So I say this to the government: don't expect us to ever take you seriously when you talk about deregulation and getting government out of the operation of people's businesses, when you come in here with a bill like this. You come in here with a bill that says: 'We are going to sit there at every negotiating table and tell you what you can and can't talk about. We're not going to do anything about superprofits being made that don't come back and benefit the Australian people, but 83 per cent of the profits in that mining and resources sector find their way overseas. We're not going to do anything about that, but, if you're a worker who says, "I want a share of the good times as well," we're going to come down on you like a ton of bricks, and we're going to make sure that there's effectively a government official sitting at every negotiating table.' When you do that, don't expect us to ever take you seriously about deregulation. And you say you are concerned about manifestly excessive claims, but there is nothing in here stopping a government or an employer, or the government as an employer, coming and saying to public servants, 'We'd like you to work for free.' That is not excessive! There is no bar against that. Don't expect us to ever take you seriously when you say that you care about deregulation or you care about fairness.

I know that you keep going back to the Productivity Commission and to others to try and get the answer that you want, to suggest that somehow it is the industrial relations laws of this country that are standing in the way of productivity gains. But you ignore the very, very clear analysis that shows, when you look back over recent Australian economic history, that the period of the lowest—in fact, almost zero per cent—productivity growth, the cycle of zero per cent productivity growth that happened in recent Australian economic history, was the period of Work Choices. The period that we had Work Choices in was the period of zero or close to zero per cent productivity growth over the productivity cycle. And I know you keep going back, and now we need another review because you did not get the answer that you liked last time, because the facts do not speak to it. I know you will keep trying, but that is the reality.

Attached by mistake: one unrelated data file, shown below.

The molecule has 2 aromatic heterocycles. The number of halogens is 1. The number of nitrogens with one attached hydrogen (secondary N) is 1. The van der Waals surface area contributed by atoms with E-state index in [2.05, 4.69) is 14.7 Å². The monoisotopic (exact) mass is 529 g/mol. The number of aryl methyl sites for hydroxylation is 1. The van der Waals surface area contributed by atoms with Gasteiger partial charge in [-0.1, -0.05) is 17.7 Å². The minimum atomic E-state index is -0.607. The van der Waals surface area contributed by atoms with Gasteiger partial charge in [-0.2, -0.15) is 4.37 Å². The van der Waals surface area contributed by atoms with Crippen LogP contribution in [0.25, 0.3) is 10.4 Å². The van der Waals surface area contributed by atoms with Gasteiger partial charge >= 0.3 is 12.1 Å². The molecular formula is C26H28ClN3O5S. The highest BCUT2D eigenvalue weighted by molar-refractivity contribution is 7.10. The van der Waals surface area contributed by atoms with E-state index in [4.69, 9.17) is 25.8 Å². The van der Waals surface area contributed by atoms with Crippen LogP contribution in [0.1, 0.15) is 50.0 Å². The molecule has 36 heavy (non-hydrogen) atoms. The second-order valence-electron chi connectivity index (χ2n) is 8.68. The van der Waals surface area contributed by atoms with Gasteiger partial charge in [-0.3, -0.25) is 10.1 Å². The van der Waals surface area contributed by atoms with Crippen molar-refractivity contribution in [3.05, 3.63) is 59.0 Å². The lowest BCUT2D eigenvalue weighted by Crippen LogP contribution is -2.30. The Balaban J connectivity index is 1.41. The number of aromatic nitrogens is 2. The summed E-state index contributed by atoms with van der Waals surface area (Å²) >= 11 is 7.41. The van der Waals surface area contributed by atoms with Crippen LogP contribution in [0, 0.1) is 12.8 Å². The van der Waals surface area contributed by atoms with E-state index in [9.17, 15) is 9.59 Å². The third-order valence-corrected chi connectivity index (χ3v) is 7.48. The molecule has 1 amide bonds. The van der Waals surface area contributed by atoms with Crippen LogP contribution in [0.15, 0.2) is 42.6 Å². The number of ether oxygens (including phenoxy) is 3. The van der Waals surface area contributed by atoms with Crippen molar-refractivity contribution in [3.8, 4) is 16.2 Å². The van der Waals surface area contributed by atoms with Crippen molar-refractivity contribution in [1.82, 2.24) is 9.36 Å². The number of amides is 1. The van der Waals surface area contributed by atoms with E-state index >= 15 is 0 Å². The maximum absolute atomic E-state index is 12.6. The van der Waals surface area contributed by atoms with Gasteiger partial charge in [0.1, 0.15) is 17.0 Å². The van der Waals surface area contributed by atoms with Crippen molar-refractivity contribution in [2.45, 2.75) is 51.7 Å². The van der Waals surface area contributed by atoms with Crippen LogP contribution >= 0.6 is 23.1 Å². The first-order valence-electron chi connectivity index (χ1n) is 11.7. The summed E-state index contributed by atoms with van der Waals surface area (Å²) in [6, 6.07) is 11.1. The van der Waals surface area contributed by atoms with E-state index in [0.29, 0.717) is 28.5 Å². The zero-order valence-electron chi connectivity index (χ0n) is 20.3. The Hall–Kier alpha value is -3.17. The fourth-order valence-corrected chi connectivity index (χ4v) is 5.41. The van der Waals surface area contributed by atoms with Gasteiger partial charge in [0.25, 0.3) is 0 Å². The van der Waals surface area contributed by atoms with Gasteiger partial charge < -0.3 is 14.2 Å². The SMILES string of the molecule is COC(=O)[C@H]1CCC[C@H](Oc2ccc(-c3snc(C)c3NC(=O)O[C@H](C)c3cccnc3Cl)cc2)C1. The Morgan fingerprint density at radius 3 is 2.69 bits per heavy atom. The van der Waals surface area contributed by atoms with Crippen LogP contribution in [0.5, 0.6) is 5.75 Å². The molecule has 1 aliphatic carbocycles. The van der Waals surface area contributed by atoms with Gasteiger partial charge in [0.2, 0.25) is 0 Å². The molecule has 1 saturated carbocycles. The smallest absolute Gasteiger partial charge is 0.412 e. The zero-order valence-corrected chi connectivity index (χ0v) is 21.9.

If you were serious about improving productivity in this country, you would look at all the things that—in my instance, in my electorate—help make a city productive. Things like people being able to get around by good public transport so that they do not spend an hour stuck in traffic improve productivity. People being able to fit their working hours to their lives and to the hours that they want to work helps improve productivity. People then, when they are at work, are there for the hours that they need to be, and then they get to go home, look after the kids and look after their other responsibilities on their own time at the time that they need to do that as well. You would build an NBN to help us improve productivity. You would plan our cities better so that people are not being continually plonked on the outskirts of our city, where housing might be cheaper, but you end up paying just as much in petrol coming into the city as you save on your mortgage. You would plan our cities better if you were really interested in improving productivity.

The government has no vision for our cities. The government has no vision our country—for doing the things that would improve productivity. All they are capable of doing is coming back here without evidence, time after time, and saying, 'We need to remove some of the basic protections that people have at work.' I am all for improving productivity, but this bill will do nothing for that. This bill is just another attempt to remove people's rights at work, and that is why it will not be supported.